JUDY WOODRUFF: In Afghanistan, election officials today announced interim results in the recent presidential elections, but they also said no winner can be declared yet because millions of ballots were being audited for fraud.Jeffrey Brown has the story.
JEFFREY BROWN: The preliminary results came nearly a month after Afghan voters went to the polls in the presidential runoff. The national election commission announced former Finance Minister Ashraf Ghani won 56 percent of the vote. Former Foreign Minister Abdullah Abdullah trailed with 43 percent, a reversal of the double-digit lead he’d held after the first round.
AHMAD YOUSUF NOURISTANI, Chairman, Independent Election Commission (through translator): I want to emphasize that the preliminary result announcement is not the announcement of the winner of the election. There is the possibility of changing the results after auditing the votes and reviewing the complaints and objections.
JEFFREY BROWN: Indeed, the commission acknowledged there had been fraud, and announced it will audit ballots from nearly 7,000 of 23,000 polling stations.
Ghani’s followers celebrated, but Abdullah has refused to accept any results until a full investigation is completed. He spoke yesterday in Kabul.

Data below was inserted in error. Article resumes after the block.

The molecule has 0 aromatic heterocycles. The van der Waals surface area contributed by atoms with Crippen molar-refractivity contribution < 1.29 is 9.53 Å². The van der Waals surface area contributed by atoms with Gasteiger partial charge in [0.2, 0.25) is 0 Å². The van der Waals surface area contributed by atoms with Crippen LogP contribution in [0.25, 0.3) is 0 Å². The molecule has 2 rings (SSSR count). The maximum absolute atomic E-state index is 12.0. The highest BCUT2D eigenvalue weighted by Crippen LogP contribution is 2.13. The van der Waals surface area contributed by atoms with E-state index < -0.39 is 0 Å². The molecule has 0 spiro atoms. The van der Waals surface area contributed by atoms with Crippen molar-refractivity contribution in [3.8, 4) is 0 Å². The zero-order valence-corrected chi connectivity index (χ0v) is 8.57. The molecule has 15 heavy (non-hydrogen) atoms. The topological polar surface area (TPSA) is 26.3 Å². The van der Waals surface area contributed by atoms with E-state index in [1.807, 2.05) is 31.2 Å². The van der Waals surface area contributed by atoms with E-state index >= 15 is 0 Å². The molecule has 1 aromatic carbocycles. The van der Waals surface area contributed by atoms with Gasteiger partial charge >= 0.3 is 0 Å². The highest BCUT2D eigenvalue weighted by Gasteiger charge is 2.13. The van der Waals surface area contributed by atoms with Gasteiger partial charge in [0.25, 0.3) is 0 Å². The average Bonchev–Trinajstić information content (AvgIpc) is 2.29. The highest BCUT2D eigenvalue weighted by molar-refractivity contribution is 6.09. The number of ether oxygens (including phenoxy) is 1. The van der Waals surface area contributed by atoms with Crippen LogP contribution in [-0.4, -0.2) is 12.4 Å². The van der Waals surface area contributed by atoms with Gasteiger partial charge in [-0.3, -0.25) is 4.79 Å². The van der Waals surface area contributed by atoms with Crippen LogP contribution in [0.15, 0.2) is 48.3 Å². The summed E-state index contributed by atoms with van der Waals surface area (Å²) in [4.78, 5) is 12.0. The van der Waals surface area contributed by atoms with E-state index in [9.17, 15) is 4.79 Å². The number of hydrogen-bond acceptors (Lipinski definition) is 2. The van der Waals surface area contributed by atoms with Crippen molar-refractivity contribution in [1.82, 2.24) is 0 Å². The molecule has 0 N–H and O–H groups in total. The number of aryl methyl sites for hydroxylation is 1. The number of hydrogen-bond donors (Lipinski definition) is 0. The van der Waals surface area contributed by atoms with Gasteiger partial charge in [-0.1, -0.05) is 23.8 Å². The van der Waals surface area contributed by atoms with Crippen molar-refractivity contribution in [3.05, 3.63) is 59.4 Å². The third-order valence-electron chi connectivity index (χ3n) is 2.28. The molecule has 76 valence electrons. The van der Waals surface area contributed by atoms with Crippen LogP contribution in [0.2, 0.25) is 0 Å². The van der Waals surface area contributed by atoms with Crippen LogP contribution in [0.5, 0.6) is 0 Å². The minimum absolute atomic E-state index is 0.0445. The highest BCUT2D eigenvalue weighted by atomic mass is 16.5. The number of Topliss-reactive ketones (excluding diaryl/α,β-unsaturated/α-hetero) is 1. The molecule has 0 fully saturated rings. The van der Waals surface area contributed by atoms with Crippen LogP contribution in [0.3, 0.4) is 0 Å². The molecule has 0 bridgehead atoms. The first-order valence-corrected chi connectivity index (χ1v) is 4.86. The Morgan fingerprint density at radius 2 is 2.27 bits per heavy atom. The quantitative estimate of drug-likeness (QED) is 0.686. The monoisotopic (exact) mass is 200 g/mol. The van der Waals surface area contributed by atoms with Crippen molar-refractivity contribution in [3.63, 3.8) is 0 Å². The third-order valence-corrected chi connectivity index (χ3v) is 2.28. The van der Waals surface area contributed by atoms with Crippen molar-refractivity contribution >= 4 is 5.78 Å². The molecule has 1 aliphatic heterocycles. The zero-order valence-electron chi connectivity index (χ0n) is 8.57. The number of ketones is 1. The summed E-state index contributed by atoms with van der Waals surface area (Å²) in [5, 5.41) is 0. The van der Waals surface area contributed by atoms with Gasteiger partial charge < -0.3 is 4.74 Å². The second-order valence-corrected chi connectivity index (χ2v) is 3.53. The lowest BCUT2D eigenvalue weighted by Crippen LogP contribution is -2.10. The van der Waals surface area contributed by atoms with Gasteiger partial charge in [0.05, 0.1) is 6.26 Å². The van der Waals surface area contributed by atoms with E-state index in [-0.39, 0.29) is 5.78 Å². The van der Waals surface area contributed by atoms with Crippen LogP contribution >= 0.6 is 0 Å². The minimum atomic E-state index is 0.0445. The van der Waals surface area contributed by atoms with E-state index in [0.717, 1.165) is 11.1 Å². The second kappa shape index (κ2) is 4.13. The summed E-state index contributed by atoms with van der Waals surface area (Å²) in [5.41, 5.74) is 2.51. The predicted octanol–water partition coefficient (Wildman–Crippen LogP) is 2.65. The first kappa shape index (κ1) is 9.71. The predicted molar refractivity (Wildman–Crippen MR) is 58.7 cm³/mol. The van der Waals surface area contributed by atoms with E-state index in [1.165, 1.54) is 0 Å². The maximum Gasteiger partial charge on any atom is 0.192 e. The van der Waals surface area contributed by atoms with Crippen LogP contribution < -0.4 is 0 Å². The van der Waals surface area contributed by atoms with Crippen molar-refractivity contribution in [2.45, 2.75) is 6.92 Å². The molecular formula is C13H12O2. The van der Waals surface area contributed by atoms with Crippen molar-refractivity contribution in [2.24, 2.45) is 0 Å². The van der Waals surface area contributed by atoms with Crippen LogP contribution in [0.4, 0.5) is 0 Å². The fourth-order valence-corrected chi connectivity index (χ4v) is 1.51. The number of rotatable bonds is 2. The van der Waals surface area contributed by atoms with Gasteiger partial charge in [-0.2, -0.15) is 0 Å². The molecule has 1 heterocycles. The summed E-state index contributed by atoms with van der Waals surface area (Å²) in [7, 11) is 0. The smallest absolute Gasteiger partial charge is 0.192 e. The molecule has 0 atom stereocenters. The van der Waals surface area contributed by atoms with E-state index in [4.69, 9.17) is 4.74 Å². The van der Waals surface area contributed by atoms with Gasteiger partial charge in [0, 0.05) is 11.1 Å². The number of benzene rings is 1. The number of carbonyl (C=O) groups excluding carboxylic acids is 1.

ABDULLAH ABDULLAH, Presidential Candidate, Afghanistan (through interpreter): We will not accept those results until clean votes are separated from unclean votes. Nobody doubts that there was fraud in Afghanistan’s elections. There was a mass and organized fraud, a fraud that the independent election commission was involved in.
JEFFREY BROWN: Abdullah also accuses current President Hamid Karzai, who is term-limited, of trying to rig the outcome in Ghani’s favor.
The claims are reminiscent of widespread fraud in the 2009 election, when Karzai defeated Abdullah.
In Washington today, State Department Spokeswoman Jen Psaki agreed it’s vital to investigate the current results.
JEN PSAKI, State Department Spokeswoman: Right now, our focus is on encouraging a full and thorough review of all reasonable allegations of irregularities. We think that’s essential to ensuring that the Afghan people have confidence in the integrity of the electoral process.
JEFFREY BROWN: Resolving the election dispute is also essential to getting a bilateral agreement that keeps a small American force in Afghanistan beyond 2014.
About 33,000 U.S. troops are still there. Most will leave at the end of this year, but some 9,800 would stay on to train Afghans, if there’s an agreement governing their presence.
Karzai has refused to sign the pact, but both Ghani and Abdullah have said they would sign it. The final election results are due July 22.